Joy Division: The Documentary includes excerpts from Malcolm Whitehead’s legendary short film- unsteady, grainy footage of three songs at the Bowden Vale Youth Club in March 1979, where the power of the music can be seen stunning audiences still reeling from the initial punk explosion, ill-prepared for a blast of white hot futurism drenched in the decay of recent history. If you look carefully, you can just make out an old man stood motionless on the front row amongst the pulsing, steaming youth of Greater Manchester, his grey hair swept back in the style beloved of continental academics, his eyes dancing behind spectacles, nodding his head to a particularly holy trinity in this order- “She's Lost Control”, “Shadowplay”, “Leaders of Men”.
Jacques Lacan was really into Joy Division.
Wednesday, 21 May 2008
I've been especially haunted by a figure that I found in Asian section. ('Room 33' in your guidebooks.)
I think you'll see why.
Wild analysis on why this has been haunting me is, of course, as welcome as it is inevitable. (I know my audience.) But I've finally had a moment to do some basic research, and though anthropology isn't exactly my forte, I thought I'd share some of my findings.
(Hey, let's be honest: anthropology was never really Freud's forte either. But who would want to live in a world without Totem and Taboo?)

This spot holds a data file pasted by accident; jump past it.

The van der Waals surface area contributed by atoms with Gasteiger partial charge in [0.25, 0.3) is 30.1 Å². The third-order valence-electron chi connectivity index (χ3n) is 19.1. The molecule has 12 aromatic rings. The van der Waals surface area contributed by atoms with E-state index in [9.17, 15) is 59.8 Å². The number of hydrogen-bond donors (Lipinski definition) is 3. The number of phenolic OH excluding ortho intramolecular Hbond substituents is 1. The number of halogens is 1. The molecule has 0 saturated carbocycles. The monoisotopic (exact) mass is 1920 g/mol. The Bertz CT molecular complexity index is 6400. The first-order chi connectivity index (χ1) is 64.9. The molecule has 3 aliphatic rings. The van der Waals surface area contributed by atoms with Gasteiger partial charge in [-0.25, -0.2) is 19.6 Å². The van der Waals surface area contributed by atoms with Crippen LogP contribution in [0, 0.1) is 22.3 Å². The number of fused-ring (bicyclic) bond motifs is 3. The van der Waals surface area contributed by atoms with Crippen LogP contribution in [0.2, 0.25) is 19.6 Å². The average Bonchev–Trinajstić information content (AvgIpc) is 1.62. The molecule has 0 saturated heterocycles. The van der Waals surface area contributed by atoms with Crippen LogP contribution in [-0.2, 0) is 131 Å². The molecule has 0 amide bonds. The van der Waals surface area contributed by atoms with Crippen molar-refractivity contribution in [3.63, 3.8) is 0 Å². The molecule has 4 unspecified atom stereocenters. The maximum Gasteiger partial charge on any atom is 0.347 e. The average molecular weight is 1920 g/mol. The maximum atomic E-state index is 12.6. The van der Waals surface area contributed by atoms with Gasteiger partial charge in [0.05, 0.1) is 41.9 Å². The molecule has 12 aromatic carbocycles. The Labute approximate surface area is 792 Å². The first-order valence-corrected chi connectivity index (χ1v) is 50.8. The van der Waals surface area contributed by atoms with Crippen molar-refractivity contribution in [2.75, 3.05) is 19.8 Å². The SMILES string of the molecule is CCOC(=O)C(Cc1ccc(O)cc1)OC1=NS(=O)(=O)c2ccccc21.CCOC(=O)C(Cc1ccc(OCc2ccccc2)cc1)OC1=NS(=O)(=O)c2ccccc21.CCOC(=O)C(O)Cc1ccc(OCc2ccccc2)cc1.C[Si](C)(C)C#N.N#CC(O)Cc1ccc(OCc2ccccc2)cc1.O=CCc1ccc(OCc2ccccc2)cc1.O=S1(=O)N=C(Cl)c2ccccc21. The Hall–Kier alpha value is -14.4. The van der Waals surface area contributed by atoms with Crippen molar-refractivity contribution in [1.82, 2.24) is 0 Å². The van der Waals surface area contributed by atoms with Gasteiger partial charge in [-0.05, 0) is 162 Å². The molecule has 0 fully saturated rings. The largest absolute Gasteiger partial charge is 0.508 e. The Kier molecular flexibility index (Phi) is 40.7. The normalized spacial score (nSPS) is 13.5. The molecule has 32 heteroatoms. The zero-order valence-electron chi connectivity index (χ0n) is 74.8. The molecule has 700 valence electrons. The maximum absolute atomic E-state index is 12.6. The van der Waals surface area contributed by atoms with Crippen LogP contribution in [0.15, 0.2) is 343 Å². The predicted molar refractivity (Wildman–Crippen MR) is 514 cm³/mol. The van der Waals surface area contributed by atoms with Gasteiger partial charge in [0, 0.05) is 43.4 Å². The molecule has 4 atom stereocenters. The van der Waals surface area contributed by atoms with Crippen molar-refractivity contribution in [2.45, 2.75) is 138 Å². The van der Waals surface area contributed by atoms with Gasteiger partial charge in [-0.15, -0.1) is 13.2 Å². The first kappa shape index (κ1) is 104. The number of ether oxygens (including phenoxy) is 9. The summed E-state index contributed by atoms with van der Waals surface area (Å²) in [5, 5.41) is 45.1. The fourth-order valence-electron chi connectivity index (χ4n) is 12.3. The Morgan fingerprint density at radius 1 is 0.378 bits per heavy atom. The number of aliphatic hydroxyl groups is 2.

SO, back to my nightmare. The British Museum website on this figure tells us that this is a sandstone figure of Chamunda. Here's a snippet from their description:
The Great Hindu goddess Devi takes many forms: benign, sensuous and maternal at one level, horrifying and powerful at another. Chamunda, with her skeletal frame and staring socket eyes, is one of her fiercest manifestations, associated with corpses and even sacrificial rituals.And here we've got all the classic imagery of death and destruction, of Klein's mother intent on revenge, in the infant's phantasy, for all of the attacks that she has suffered at the hands (and poos) of her baby. She's already obviously endured these anal attacks, her inner contents (father's penis, other children, shit -- all threatening objects to her children) having been ripped from her. And how she's coming back, armed with a thunderbolt, trident, snake and sword. With the skull-cap and severed head she's carrying her first trophies.